Bluesman Bill "Howl-N-Madd" Perry isn't really howling mad.
Even when he opens the door of the Two Stick restaurant here for our interview, he has a grin on his face as wide as the swath of sunshine that follows him in. Sporting a black beret, a stud in each ear and a dark pullover proclaiming Clarksdale the Crossroads to the Blues, he shakes my hand like we're old friends.
It's not long before he's telling the story of how he got one of his nicknames: Meat Hog. He was a country boy accepting a challenge from his uncle to butt heads with a billy goat.
"BAAAM! It seemed like boiling hot needles were burning! I knocked the goat down, and my head didn't hurt," he says. "It must have knocked my brains down to my ankles. My feet were on fire!"
All of us at the table--Perry, his daughter "Shy," Wendy Garrison, an Oxford musician and Ole Miss biology instructor, and me--are laughing. We laugh a lot during my two-hour interview with Perry, 65, a Lafayette County native bluesman who has been performing and recording since the 1960s.
One story leads to the next, such as the time he and his family performed at "Big Mama's Juke Joint" in Hong Kong. "Very elegant," Shy recalls.
"They spent $10 million on the place," Dad says. "One night we had a tour group that flew down from Shanghai. They spoke no English except for the interpreter. Seeing those people clap their hands, getting up, hollering, dancing to the music, knowing they didn't understand what we were saying ..."
He shakes his head and grins. "Of course, we were a good-lookin' band!"
We're sitting just a short walk from the Blues Trail marker on Oxford's Square. The marker includes Perry among the region's blues greats. Over his long career he has performed and worked with the likes of T-Bone Walker, Freddie King, Clarence Carter and Little Milton. Today he teaches blues as well as performs it.
Bill Perry's blues trail has been long and winding. His sharecropping father, a gambler and moonshiner, won him his first guitar in a crap game. Young Bill sat in front of local bluesman Ned Bowles "like a bird dog that spotted a bird" to learn licks on a guitar.
The Perrys were poor, but music and moonshine made their house a popular destination. "Our house was the boogie house," he says.
People bought moonshine and stayed to drink it and play music on the front porch. "I made up my mind I wanted to be an entertainer," he said. "Guys who played the guitar were always the center of attention. I never got attention."
Still, the Perrys were different from other folks. Bill had a black father and a white mother. "I was a tar baby with red hair," he says.
When the family moved from Mississippi to Chicago, life stayed hard. "You find out how cruel people can be. I guess that plays into what I call the blues."
His father kicked him out of the house when he resisted a beating. "My dad was a strict, super-duper country dude," Perry said. "He believed in busting your butt if you got out of hand. I never was told I was loved. I was never hugged."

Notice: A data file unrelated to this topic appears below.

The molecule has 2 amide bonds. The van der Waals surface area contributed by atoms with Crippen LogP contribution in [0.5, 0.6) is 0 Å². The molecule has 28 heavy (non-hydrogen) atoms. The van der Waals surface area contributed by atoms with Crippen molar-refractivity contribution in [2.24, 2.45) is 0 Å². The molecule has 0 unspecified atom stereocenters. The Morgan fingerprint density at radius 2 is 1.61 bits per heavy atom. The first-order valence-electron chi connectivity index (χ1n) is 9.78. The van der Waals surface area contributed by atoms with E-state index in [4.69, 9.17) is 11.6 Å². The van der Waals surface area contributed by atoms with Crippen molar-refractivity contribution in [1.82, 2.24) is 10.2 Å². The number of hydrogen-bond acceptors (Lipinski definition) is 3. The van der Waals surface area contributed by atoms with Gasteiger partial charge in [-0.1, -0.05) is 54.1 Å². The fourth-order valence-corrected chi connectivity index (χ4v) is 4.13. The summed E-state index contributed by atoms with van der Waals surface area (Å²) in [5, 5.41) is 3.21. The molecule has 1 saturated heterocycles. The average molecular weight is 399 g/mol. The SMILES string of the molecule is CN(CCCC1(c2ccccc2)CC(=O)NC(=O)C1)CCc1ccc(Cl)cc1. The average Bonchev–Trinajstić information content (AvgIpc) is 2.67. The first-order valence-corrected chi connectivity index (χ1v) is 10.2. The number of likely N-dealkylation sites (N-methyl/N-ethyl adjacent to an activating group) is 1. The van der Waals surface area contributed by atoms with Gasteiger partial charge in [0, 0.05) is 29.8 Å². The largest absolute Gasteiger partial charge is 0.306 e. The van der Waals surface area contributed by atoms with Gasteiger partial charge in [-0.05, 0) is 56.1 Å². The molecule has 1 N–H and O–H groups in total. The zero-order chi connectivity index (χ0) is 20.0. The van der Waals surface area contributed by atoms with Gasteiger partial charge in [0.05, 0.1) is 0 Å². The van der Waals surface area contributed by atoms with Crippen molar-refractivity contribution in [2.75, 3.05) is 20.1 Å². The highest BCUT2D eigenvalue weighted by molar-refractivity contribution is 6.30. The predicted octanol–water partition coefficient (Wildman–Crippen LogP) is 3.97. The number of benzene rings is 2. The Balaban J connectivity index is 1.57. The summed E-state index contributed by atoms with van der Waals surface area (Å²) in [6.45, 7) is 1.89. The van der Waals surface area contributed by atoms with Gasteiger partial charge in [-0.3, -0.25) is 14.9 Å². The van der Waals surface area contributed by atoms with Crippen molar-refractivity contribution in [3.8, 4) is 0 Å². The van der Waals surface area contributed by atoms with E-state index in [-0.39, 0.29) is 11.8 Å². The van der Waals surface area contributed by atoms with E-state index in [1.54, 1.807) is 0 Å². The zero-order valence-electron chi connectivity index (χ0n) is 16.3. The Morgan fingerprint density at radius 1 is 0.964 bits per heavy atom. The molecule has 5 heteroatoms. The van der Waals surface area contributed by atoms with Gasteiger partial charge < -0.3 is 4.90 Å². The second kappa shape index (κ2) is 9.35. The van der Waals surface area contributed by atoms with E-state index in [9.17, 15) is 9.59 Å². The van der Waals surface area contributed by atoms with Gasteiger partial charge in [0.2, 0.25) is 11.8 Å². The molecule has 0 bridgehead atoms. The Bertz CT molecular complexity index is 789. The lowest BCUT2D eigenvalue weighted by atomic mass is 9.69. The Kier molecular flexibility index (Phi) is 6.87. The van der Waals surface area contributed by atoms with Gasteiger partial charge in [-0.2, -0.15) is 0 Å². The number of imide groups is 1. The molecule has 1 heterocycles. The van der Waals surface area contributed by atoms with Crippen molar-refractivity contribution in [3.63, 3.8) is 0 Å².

Perry's mother cared for him and helped him, but his father laid down the law.
He started out playing gospel, worked at Chess Studios, got to meet the great Willie Dixon. "I tried to learn every doggone thing I could about that studio," he said. With the help of Little Milton, he switched to the blues and made his debut solo recording in 1970 with "I Was A Fool." The song got on the Billboard charts. A long career of performing and touring followed.
Perry "is able to tell of some awful things from touring in the segregated South in the '60s while seeing humor in how ridiculous the people perpetrating the situation were," says his friend Garrison, herself a fine slide guitarist.
Perry moved back to Mississippi in the 1980s, a decision he has never regretted. "Here you got room. I'm not saying we're perfect in Mississippi, but compared to Chicago we come about as close to perfection as you can get," he says.
"I had enough squeezed-up living, 27 years of my life."
Perry lives near the tiny town of Abbeville (population 421). "Oxford's too big for me," he says. "Abbeville would be too big!"
Despite a stroke in recent years and near blindness, Perry travels constantly, performing solo or with other artists such as his wife, Pauline, daughter, Shy, and son, Bill Perry Jr., are all accomplished musicians. He also stays busy teaching young musicians at the Delta Blues Museum in Clarksdale and other venues. He says one of his pupils, Christone "The Kingfish" Ingram, is a future great.
"I try to pass on what I know to be the truth," he says. "... This is my passion in life. My music and my family."
A veteran journalist who teaches at the University of Mississippi, Joe Atkins is author of "Covering for the Bosses: Labor and the Southern Press" and winner of the Mississippi Association for Justice's 2011 Consumer Advocate Award. His blog is laborsouth.blogspot.com. Reach him at [email protected]